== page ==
Address health disparities with doctor diversity
The recent research from the Commonwealth Fund shows we must address the dramatic health care disparities faced by Black and Latino New Yorkers [“Disparities in health care,” News, Nov. 18]. One tool we have is increasing diversity among our doctors, as outcomes are improved when patients receive care from doctors from similar racial and ethnic backgrounds.
The article cited disparities among infant mortality rates, and research has shown the mortality rate for Black babies is cut dramatically when Black doctors care for them after birth. But there are too few Black doctors to treat Black patients. Here in New York State, 34% of our population is Black or Hispanic, yet only 13% of our practicing doctors represent those communities.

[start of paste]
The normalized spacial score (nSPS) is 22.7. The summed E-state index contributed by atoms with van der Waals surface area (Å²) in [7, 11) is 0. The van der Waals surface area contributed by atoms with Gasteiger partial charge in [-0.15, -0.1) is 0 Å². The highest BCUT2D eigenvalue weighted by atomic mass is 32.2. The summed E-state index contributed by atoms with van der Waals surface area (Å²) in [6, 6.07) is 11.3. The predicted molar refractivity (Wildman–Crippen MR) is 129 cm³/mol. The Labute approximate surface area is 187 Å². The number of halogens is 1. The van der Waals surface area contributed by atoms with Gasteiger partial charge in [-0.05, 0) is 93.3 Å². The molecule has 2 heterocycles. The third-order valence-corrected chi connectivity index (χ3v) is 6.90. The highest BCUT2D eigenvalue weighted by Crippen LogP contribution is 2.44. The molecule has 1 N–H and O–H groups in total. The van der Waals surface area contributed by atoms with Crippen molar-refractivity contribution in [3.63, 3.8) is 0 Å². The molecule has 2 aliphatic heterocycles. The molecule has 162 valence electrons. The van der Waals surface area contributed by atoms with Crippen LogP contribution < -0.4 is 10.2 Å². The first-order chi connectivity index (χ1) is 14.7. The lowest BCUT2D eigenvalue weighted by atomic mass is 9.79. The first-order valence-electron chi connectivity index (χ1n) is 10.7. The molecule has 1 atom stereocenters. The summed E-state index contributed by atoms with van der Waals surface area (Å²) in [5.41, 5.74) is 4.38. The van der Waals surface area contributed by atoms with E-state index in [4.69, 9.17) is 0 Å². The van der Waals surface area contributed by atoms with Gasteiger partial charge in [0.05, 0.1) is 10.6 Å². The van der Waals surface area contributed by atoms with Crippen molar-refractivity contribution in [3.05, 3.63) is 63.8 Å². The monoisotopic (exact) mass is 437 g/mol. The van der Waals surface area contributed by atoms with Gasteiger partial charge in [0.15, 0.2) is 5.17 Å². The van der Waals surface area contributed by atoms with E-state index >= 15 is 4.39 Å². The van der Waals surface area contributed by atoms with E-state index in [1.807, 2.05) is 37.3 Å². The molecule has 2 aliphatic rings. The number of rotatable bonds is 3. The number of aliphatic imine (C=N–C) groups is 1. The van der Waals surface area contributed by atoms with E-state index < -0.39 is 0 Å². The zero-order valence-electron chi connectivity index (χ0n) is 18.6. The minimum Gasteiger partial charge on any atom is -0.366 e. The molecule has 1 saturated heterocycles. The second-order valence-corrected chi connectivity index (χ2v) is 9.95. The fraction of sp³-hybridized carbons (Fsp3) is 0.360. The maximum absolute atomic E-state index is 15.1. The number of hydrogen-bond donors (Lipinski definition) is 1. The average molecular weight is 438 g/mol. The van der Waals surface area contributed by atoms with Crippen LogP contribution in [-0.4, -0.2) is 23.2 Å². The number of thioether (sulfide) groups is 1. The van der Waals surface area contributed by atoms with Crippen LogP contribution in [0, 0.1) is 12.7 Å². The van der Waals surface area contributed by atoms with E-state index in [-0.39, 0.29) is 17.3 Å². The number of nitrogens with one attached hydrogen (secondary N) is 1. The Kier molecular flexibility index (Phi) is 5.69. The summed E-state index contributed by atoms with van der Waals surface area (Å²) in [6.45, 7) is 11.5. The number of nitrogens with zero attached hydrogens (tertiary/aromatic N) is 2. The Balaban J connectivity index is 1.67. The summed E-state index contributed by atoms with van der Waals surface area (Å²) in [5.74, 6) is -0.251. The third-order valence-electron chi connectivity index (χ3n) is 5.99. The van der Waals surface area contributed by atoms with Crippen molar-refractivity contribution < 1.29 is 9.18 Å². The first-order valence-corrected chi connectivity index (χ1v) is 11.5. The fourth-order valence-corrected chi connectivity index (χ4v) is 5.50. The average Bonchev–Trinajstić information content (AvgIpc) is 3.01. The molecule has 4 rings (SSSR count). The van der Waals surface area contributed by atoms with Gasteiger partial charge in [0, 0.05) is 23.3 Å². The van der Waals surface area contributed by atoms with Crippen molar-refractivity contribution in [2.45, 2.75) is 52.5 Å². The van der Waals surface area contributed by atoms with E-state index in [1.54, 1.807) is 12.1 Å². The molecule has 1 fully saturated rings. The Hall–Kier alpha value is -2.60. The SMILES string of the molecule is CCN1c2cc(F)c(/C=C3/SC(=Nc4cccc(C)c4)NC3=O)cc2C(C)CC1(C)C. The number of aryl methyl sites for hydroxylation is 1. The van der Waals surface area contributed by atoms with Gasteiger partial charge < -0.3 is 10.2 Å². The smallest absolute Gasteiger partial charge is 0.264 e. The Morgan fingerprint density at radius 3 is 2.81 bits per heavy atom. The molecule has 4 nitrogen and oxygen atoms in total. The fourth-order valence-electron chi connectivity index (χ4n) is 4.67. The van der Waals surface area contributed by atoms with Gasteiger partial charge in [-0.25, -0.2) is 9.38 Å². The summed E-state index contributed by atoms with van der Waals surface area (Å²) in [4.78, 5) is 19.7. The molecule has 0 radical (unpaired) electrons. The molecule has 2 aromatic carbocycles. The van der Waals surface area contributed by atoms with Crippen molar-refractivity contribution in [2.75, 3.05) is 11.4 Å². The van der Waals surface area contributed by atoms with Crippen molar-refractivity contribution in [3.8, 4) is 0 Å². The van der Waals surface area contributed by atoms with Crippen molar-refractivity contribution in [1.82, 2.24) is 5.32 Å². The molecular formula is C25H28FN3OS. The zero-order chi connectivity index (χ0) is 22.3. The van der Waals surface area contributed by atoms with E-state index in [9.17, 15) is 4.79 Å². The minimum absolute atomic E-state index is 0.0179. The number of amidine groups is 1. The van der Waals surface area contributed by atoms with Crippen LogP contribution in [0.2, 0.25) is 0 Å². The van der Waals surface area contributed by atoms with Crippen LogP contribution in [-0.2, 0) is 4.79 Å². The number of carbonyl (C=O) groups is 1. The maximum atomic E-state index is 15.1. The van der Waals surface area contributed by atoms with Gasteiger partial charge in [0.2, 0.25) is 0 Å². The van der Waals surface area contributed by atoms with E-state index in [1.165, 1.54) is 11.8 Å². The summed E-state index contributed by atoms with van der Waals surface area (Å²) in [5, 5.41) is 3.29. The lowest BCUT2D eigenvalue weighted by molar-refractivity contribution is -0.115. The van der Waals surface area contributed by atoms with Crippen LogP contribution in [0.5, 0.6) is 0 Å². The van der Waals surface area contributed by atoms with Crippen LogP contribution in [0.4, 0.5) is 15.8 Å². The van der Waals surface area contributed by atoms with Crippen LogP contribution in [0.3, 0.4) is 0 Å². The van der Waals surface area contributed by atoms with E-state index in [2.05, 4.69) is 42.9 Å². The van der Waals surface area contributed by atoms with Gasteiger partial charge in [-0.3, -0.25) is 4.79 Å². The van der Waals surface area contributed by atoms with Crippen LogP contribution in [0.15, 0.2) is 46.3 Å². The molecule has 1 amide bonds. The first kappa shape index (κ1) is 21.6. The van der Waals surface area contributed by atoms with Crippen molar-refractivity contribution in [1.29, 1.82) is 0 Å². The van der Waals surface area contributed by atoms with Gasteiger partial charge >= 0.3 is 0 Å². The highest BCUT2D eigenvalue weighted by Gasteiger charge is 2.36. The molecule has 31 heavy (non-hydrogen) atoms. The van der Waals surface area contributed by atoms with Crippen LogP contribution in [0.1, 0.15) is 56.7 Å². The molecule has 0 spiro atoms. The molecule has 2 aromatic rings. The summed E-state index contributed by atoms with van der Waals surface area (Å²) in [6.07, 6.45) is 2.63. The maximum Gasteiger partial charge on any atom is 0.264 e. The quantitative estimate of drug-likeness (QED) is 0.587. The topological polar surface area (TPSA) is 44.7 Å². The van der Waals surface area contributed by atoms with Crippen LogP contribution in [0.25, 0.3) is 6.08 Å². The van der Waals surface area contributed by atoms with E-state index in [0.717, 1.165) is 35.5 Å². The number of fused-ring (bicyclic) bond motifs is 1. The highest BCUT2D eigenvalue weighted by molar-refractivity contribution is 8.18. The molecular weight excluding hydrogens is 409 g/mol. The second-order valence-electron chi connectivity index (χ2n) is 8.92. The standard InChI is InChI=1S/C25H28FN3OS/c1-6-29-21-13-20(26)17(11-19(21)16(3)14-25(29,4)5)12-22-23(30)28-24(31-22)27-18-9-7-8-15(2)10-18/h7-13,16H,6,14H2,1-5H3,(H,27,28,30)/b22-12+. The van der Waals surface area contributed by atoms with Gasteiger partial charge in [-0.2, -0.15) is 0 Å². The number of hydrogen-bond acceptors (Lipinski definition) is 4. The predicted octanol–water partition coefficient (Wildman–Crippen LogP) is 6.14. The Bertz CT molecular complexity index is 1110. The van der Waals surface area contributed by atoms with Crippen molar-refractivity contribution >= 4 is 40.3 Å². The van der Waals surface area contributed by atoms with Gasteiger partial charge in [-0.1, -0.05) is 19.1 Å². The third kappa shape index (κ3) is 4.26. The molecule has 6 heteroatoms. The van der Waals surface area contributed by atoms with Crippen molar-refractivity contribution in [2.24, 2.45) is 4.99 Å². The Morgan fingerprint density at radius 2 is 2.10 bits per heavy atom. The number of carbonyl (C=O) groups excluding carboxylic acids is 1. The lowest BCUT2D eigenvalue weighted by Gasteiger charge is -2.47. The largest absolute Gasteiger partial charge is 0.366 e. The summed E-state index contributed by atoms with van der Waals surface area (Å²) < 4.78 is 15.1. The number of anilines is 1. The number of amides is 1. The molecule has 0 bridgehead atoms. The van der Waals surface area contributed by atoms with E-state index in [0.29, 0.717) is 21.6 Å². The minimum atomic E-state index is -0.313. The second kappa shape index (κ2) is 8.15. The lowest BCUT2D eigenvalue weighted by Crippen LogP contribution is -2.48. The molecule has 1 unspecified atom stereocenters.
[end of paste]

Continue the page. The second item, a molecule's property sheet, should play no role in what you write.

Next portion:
To increase diversity among doctors, we must address the systemic obstacles to medical school, including financial, academic, and social barriers. Pipeline programs and scholarships for students from underrepresented backgrounds are successful in supporting aspiring doctors to become physicians, and should be expanded to meet our state’s needs.
Jo Wiederhorn, Norwalk, Conn.
The writer is president and CEO of Associated Medical Schools of New York.